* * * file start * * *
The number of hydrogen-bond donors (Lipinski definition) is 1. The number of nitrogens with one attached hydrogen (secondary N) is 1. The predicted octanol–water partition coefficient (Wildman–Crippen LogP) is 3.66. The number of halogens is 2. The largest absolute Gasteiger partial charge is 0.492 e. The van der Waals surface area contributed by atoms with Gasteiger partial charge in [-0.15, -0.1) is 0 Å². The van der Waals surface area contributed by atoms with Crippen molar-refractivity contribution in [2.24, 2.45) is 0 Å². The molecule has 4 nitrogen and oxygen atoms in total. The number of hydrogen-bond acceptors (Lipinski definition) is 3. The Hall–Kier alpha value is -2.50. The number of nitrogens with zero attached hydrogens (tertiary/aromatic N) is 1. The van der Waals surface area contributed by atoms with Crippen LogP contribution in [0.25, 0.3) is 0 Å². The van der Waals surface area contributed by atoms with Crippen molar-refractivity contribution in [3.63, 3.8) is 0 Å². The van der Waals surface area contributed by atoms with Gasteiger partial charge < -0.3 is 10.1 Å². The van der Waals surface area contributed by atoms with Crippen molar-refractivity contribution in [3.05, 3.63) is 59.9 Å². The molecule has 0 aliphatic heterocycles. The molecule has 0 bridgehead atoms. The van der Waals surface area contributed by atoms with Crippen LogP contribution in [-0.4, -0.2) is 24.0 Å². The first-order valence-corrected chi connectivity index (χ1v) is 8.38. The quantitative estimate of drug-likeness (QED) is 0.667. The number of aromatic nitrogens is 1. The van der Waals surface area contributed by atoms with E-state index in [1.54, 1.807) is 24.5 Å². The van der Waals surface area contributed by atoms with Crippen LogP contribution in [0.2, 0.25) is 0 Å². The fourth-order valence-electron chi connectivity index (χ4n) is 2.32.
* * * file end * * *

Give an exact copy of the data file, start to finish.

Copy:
The number of hydrogen-bond donors (Lipinski definition) is 1. The number of nitrogens with one attached hydrogen (secondary N) is 1. The predicted octanol–water partition coefficient (Wildman–Crippen LogP) is 3.66. The number of halogens is 2. The largest absolute Gasteiger partial charge is 0.492 e. The van der Waals surface area contributed by atoms with Gasteiger partial charge in [-0.15, -0.1) is 0 Å². The van der Waals surface area contributed by atoms with Crippen molar-refractivity contribution in [2.24, 2.45) is 0 Å². The molecule has 4 nitrogen and oxygen atoms in total. The number of hydrogen-bond acceptors (Lipinski definition) is 3. The Hall–Kier alpha value is -2.50. The number of nitrogens with zero attached hydrogens (tertiary/aromatic N) is 1. The van der Waals surface area contributed by atoms with Crippen LogP contribution in [0.25, 0.3) is 0 Å². The van der Waals surface area contributed by atoms with Crippen molar-refractivity contribution in [3.63, 3.8) is 0 Å². The van der Waals surface area contributed by atoms with Gasteiger partial charge < -0.3 is 10.1 Å². The van der Waals surface area contributed by atoms with Crippen molar-refractivity contribution in [3.05, 3.63) is 59.9 Å². The molecule has 0 aliphatic heterocycles. The molecule has 0 bridgehead atoms. The van der Waals surface area contributed by atoms with Crippen LogP contribution in [-0.4, -0.2) is 24.0 Å². The first-order valence-corrected chi connectivity index (χ1v) is 8.38. The quantitative estimate of drug-likeness (QED) is 0.667. The number of aromatic nitrogens is 1. The van der Waals surface area contributed by atoms with E-state index in [1.54, 1.807) is 24.5 Å². The van der Waals surface area contributed by atoms with Crippen LogP contribution in [0.2, 0.25) is 0 Å². The fourth-order valence-electron chi connectivity index (χ4n) is 2.32.